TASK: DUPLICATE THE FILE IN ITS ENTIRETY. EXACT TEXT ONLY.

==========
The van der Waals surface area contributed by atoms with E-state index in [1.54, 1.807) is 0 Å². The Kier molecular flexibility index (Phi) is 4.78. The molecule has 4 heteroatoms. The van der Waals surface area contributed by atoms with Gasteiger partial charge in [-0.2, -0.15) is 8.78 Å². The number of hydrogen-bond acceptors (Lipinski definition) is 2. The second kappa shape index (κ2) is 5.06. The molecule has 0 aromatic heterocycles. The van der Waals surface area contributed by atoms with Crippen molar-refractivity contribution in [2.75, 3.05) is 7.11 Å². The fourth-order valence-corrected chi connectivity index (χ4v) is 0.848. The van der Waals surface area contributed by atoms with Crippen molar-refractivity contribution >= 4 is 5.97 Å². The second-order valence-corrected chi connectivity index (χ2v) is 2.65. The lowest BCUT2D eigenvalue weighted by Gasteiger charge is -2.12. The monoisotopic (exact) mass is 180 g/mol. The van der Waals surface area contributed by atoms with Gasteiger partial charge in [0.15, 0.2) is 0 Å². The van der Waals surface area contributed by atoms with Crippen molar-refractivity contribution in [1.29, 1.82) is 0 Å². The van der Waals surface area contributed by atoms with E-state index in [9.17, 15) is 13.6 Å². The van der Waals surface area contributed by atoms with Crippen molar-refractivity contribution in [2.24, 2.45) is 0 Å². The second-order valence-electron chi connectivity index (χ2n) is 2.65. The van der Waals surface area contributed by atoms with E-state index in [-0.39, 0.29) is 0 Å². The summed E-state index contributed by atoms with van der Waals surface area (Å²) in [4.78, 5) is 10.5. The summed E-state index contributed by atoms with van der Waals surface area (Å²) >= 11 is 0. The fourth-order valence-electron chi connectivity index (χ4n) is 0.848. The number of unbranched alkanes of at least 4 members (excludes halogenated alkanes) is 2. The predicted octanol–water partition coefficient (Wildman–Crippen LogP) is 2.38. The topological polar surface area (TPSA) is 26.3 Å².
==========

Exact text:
The van der Waals surface area contributed by atoms with E-state index in [1.54, 1.807) is 0 Å². The Kier molecular flexibility index (Phi) is 4.78. The molecule has 4 heteroatoms. The van der Waals surface area contributed by atoms with Gasteiger partial charge in [-0.2, -0.15) is 8.78 Å². The number of hydrogen-bond acceptors (Lipinski definition) is 2. The second kappa shape index (κ2) is 5.06. The molecule has 0 aromatic heterocycles. The van der Waals surface area contributed by atoms with Crippen molar-refractivity contribution in [2.75, 3.05) is 7.11 Å². The fourth-order valence-corrected chi connectivity index (χ4v) is 0.848. The van der Waals surface area contributed by atoms with Crippen molar-refractivity contribution >= 4 is 5.97 Å². The second-order valence-corrected chi connectivity index (χ2v) is 2.65. The lowest BCUT2D eigenvalue weighted by Gasteiger charge is -2.12. The monoisotopic (exact) mass is 180 g/mol. The van der Waals surface area contributed by atoms with Gasteiger partial charge in [0.15, 0.2) is 0 Å². The van der Waals surface area contributed by atoms with Crippen molar-refractivity contribution in [1.29, 1.82) is 0 Å². The van der Waals surface area contributed by atoms with E-state index in [9.17, 15) is 13.6 Å². The van der Waals surface area contributed by atoms with Crippen molar-refractivity contribution in [2.24, 2.45) is 0 Å². The second-order valence-electron chi connectivity index (χ2n) is 2.65. The van der Waals surface area contributed by atoms with E-state index in [-0.39, 0.29) is 0 Å². The summed E-state index contributed by atoms with van der Waals surface area (Å²) in [4.78, 5) is 10.5. The summed E-state index contributed by atoms with van der Waals surface area (Å²) >= 11 is 0. The fourth-order valence-electron chi connectivity index (χ4n) is 0.848. The number of unbranched alkanes of at least 4 members (excludes halogenated alkanes) is 2. The predicted octanol–water partition coefficient (Wildman–Crippen LogP) is 2.38. The topological polar surface area (TPSA) is 26.3 Å².